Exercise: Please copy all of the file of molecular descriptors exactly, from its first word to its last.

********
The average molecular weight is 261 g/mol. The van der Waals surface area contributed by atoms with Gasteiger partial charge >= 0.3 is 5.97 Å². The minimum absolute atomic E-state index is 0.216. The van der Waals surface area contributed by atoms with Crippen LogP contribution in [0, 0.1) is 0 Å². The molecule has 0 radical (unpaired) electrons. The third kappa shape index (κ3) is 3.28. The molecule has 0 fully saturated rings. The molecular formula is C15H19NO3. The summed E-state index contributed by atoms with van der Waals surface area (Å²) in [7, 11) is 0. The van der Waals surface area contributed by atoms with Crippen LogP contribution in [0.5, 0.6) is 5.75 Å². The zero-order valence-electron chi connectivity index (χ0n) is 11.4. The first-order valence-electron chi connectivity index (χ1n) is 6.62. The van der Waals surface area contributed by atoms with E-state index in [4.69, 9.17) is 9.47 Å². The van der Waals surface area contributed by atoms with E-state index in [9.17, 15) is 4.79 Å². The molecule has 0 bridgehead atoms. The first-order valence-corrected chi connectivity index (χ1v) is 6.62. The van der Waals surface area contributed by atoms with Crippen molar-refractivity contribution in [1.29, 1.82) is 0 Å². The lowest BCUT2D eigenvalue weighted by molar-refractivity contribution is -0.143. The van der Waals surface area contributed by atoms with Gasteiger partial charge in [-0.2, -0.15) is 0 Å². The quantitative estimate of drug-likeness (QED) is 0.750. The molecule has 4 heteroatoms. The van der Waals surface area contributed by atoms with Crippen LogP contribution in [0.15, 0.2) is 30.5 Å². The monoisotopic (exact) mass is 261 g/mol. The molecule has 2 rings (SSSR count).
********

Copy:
The average molecular weight is 261 g/mol. The van der Waals surface area contributed by atoms with Gasteiger partial charge >= 0.3 is 5.97 Å². The minimum absolute atomic E-state index is 0.216. The van der Waals surface area contributed by atoms with Crippen LogP contribution in [0, 0.1) is 0 Å². The molecule has 0 radical (unpaired) electrons. The third kappa shape index (κ3) is 3.28. The molecule has 0 fully saturated rings. The molecular formula is C15H19NO3. The summed E-state index contributed by atoms with van der Waals surface area (Å²) in [7, 11) is 0. The van der Waals surface area contributed by atoms with Crippen LogP contribution in [0.5, 0.6) is 5.75 Å². The zero-order valence-electron chi connectivity index (χ0n) is 11.4. The first-order valence-electron chi connectivity index (χ1n) is 6.62. The van der Waals surface area contributed by atoms with E-state index in [4.69, 9.17) is 9.47 Å². The van der Waals surface area contributed by atoms with E-state index in [9.17, 15) is 4.79 Å². The molecule has 0 bridgehead atoms. The first-order valence-corrected chi connectivity index (χ1v) is 6.62. The van der Waals surface area contributed by atoms with Crippen molar-refractivity contribution in [1.29, 1.82) is 0 Å². The lowest BCUT2D eigenvalue weighted by molar-refractivity contribution is -0.143. The van der Waals surface area contributed by atoms with Gasteiger partial charge in [-0.2, -0.15) is 0 Å². The quantitative estimate of drug-likeness (QED) is 0.750. The molecule has 4 heteroatoms. The van der Waals surface area contributed by atoms with Crippen LogP contribution in [0.15, 0.2) is 30.5 Å². The monoisotopic (exact) mass is 261 g/mol. The molecule has 2 rings (SSSR count).